Synthesis of Six Membered Nitrogen Heterocycles: Boronate Mediated Functionalization of Pyridine and the Selective Synthesis of (+)-Dysoline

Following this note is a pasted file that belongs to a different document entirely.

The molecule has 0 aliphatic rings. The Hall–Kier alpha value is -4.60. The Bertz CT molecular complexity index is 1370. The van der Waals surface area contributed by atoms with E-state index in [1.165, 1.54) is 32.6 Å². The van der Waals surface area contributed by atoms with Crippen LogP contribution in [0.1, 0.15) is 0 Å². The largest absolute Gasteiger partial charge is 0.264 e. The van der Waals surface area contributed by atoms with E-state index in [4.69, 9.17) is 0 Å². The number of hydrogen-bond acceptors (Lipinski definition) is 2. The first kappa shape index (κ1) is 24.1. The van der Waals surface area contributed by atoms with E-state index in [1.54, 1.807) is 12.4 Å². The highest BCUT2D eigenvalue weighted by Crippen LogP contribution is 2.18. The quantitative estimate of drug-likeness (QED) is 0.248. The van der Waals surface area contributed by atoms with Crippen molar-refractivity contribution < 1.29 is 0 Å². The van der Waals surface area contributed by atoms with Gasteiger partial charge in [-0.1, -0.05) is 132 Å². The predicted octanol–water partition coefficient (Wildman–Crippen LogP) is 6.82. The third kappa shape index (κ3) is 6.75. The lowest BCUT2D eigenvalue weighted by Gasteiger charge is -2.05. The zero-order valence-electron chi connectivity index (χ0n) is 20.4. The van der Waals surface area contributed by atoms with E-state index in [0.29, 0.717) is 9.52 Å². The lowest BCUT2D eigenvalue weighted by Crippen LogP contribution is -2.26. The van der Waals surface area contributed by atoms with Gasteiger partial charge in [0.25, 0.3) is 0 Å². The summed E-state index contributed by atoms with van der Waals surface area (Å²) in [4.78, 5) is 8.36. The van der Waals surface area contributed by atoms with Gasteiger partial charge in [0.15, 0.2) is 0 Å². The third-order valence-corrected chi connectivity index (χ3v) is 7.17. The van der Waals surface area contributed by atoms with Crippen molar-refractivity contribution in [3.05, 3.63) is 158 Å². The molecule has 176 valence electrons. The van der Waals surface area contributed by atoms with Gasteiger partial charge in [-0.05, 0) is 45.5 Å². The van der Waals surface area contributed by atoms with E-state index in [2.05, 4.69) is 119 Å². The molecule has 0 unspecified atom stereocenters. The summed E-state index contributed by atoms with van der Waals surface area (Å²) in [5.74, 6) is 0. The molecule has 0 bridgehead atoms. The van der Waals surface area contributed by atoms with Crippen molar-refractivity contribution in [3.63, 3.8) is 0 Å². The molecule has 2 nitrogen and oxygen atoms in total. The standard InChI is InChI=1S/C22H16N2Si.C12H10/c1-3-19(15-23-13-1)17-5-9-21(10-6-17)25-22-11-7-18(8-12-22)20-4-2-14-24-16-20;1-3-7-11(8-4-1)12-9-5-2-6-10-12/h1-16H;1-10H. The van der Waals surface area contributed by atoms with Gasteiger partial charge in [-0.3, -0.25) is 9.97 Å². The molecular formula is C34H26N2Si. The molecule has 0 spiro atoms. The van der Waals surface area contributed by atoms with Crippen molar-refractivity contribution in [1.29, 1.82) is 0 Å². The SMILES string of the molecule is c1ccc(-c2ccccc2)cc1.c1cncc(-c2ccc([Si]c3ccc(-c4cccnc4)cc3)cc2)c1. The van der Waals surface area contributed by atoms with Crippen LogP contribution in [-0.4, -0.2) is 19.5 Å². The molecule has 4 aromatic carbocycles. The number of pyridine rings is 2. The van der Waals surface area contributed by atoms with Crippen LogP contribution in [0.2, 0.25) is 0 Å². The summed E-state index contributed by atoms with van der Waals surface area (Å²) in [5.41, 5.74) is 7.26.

Nitrogen containing heterocycles play a crucial role in the discovery and development of therapeutically important compounds. As of 2014 an analysis performed by Njarðarson et al. identified that 59 % (640 out of 1086) of all FDA approved drugs contain a nitrogen heterocycle.1 Piperidine (19%, 72 FDA approved drugs) and pyridine (16.4%, 62 FDA approved drugs) represent the most abundant of these nitrogen heterocycles. Further inflating the role of N-heterocycles is their prevalence in Nature, in particular alkaloid natural products represent versatile structural motifs that have been of synthetic and therapeutic interest for decades. Discussed herein are two projects related to the preparation and study of N-heterocycles: A methodology involving boronate mediated functionalization of pyridines and the total synthesis of the chromone alkaloid (+)-dysoline. Addition of a metalated nucleophile to pyridine boroinc ester with subsequent activation propagates a 1,2 boron to carbon migration. The resulting dihydropyridine intermediate can then be subjected to a variety of conditions allowing access to the desired pyridine, dihydropyridine, tetrahydropyridine or piperidine motif. This reaction was shown to work for a variety of nucleophiles, in addition substitution of the pyridine boronic ester was well tolerated. Expansion of this method into the quinoline and isoquinoline also gave positive results albeit with more moderate yields. Dysoline, a novel chromone alkaloid isolated from Dysoxylum binectariferun, was reported to have selective cytotoxicity for HT1080 fibrosarcoma cells (IC50 of 0.21 μM). Given the scarcity of natural material a concise and selective synthesis of (+)-dysoline has been developed allowing for further biological evaluation. Construction of the C6 chromone core with complete regioselectivity was achieved with a Danheiser benzannulation. Additionally, an enantioselective nucleophile catalyzed aldol lactonization (NCAL) formed the piperidine ring with control of relative and absolute stereochemistry.